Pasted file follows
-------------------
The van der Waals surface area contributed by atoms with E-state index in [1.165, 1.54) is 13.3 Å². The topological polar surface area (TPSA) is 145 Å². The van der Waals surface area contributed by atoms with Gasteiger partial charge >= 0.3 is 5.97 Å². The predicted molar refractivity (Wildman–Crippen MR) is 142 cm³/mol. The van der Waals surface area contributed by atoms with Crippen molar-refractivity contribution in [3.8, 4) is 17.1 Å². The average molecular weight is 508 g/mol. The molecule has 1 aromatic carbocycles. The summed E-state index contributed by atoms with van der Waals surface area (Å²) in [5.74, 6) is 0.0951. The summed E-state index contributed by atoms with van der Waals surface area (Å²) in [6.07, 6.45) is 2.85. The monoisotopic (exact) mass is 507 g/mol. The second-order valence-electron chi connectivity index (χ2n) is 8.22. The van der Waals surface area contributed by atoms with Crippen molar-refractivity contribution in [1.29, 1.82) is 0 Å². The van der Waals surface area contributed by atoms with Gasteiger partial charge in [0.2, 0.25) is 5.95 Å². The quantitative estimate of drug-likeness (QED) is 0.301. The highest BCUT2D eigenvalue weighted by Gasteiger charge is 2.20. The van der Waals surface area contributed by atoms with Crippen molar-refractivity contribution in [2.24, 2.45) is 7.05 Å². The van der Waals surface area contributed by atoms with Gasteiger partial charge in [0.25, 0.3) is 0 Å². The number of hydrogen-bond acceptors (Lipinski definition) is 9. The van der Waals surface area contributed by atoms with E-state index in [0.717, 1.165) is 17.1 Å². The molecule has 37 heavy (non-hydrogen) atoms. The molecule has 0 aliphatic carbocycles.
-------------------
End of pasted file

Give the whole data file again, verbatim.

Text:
The van der Waals surface area contributed by atoms with E-state index in [1.165, 1.54) is 13.3 Å². The topological polar surface area (TPSA) is 145 Å². The van der Waals surface area contributed by atoms with Gasteiger partial charge >= 0.3 is 5.97 Å². The predicted molar refractivity (Wildman–Crippen MR) is 142 cm³/mol. The van der Waals surface area contributed by atoms with Crippen molar-refractivity contribution in [3.8, 4) is 17.1 Å². The average molecular weight is 508 g/mol. The molecule has 1 aromatic carbocycles. The summed E-state index contributed by atoms with van der Waals surface area (Å²) in [5.74, 6) is 0.0951. The summed E-state index contributed by atoms with van der Waals surface area (Å²) in [6.07, 6.45) is 2.85. The monoisotopic (exact) mass is 507 g/mol. The second-order valence-electron chi connectivity index (χ2n) is 8.22. The van der Waals surface area contributed by atoms with Crippen molar-refractivity contribution in [1.29, 1.82) is 0 Å². The van der Waals surface area contributed by atoms with Gasteiger partial charge in [0.2, 0.25) is 5.95 Å². The quantitative estimate of drug-likeness (QED) is 0.301. The highest BCUT2D eigenvalue weighted by Gasteiger charge is 2.20. The van der Waals surface area contributed by atoms with Crippen molar-refractivity contribution in [2.24, 2.45) is 7.05 Å². The van der Waals surface area contributed by atoms with Gasteiger partial charge in [0.25, 0.3) is 0 Å². The number of hydrogen-bond acceptors (Lipinski definition) is 9. The van der Waals surface area contributed by atoms with E-state index in [0.717, 1.165) is 17.1 Å². The molecule has 37 heavy (non-hydrogen) atoms. The molecule has 0 aliphatic carbocycles.